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online culture, crowdsourcing, motivation

Organisciak, Piotr

Supervisor and department: Given, Lisa M. School of Library and Information Studies

Examining committee member and department: Rockwell, Geoffrey Department of Philosophy Given, Lisa M. School of Library and Information Studies Ruecker, Stan Department of English and Film Studies

Department: Humanities Computing - Library and Information Studies

Specialization:

Date accepted: 2010-08-31T20:46:56Z

Graduation date: 2010-11

Degree: Master of Arts

Degree level: Master's

Abstract: This study examines the motivations of participants in networked, large-scale content production and research – a paradigm of distributed work magnified by the Internet. This has come to be called crowdsourcing.The approach taken in examining the crowdsourcing paradigm is of retrospection, with a study focused on observed examples and existing theories. Thirteen cases of existing crowdsourcing sites were selected for study, from a larger sample of 300. These cases were coded by their site properties and analyzed, identifying possible motivational mechanisms. Subsequent interviews with eight medium to heavy Internet users further explored these features, with an emphasis on ranking relative importance of various motivators.This study concludes with a series of recommendations on motivating crowds in such projects, emphasizing among others the importance of topical interest, ease of participation, and appeals to the individuals’ knowledge. In addition to base motivators, a number of support, or secondary, motivators are outlined.

Language: English

DOI: doi:10.7939-R3NX36

Rights: License granted by Piotr Organisciak organisc@ualberta.ca on 2010-08-31T20:30:31Z GMT: Permission is hereby granted to the University of Alberta Libraries to reproduce single copies of this thesis and to lend or sell such copies for private, scholarly or scientific research purposes only. Where the thesis is converted to, or otherwise made available in digital form, the University of Alberta will advise potential users of the thesis of the above terms. The author reserves all other publication and other rights in association with the copyright in the thesis, and except as herein provided, neither the thesis nor any substantial portion thereof may be printed or otherwise reproduced in any material form whatsoever without the author's prior written permission.





Autor: Organisciak, Piotr

Fuente: https://era.library.ualberta.ca/


Introducción



Even with respect to the ideas of great men are we certain that they are exclusively the offspring of their brains? No doubt such ideas are always created by solitary minds, but is it not the genius of crowds that has furnished the thousands of grains of dust forming the soil in which they have sprung up? –Gustav Lebon, The Crowd (1896) University of Alberta Why Bother? Examining the Motivations of Users in Large-Scale Crowd-Powered Online Initiatives by Piotr Organisciak A thesis submitted to the Faculty of Graduate Studies and Research in partial fulfillment of the requirements for the degree of Master of Arts Humanities Computing - Library and Information Studies ©Piotr Organisciak Fall 2010 Edmonton, Alberta Permission is hereby granted to the University of Alberta Libraries to reproduce single copies of this thesis and to lend or sell such copies for private, scholarly or scientific research purposes only.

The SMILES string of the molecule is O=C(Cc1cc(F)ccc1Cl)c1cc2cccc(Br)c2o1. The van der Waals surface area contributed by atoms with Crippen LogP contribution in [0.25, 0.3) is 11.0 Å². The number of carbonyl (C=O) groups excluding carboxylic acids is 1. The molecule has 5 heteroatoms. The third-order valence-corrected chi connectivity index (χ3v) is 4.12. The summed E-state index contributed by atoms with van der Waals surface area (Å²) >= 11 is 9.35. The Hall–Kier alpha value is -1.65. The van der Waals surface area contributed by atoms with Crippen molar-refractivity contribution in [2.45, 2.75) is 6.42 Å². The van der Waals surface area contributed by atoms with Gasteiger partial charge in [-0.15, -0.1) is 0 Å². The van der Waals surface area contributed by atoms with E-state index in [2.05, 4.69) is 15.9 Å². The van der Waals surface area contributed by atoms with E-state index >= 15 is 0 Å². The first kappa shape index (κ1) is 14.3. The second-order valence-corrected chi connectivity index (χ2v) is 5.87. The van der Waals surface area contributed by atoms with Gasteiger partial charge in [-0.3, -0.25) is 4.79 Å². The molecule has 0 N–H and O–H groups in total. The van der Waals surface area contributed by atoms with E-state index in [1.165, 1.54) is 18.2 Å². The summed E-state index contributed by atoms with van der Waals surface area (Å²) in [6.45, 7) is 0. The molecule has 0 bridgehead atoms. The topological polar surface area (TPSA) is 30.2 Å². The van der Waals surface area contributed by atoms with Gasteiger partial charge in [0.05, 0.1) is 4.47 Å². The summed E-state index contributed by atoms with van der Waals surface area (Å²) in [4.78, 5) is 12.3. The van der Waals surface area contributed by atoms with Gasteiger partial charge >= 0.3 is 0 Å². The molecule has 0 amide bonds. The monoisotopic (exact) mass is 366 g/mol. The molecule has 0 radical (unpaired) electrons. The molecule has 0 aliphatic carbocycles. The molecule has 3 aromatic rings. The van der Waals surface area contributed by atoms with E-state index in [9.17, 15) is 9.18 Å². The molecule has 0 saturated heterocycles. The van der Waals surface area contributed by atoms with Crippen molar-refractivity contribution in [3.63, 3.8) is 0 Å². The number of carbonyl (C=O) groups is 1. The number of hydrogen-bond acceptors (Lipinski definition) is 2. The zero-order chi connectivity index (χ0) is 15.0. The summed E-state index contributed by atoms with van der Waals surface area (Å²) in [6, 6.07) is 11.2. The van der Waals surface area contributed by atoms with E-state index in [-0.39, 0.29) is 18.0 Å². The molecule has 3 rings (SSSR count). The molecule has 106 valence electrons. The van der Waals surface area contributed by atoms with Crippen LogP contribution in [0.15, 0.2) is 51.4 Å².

Where the thesis is converted to, or otherwise made available in digital form, the University of Alberta will advise potential users of the thesis of these terms. The author reserves all other publication and other rights in association with the copyright in the thesis and, except as herein before provided, neither the thesis nor any substantial portion thereof may be printed or otherwise reproduced in any material form whatsoever without the authors prior written permission. Examining Committee Lisa Given, School of Library and Information Studies, University of Alberta Geoffrey Rockwell, Department of Philosophy, University of Alberta Stan Ruecker, Department of English and Film Studies, University of Alberta Abstract This study examines the motivations of participants in networked, large-scale content production and research – a paradigm of distributed work magnified by the Internet.
This has come to be called crowdsourcing. The approach taken in examining the crowdsourcing paradigm is of retrospection, with a study focused on observed...





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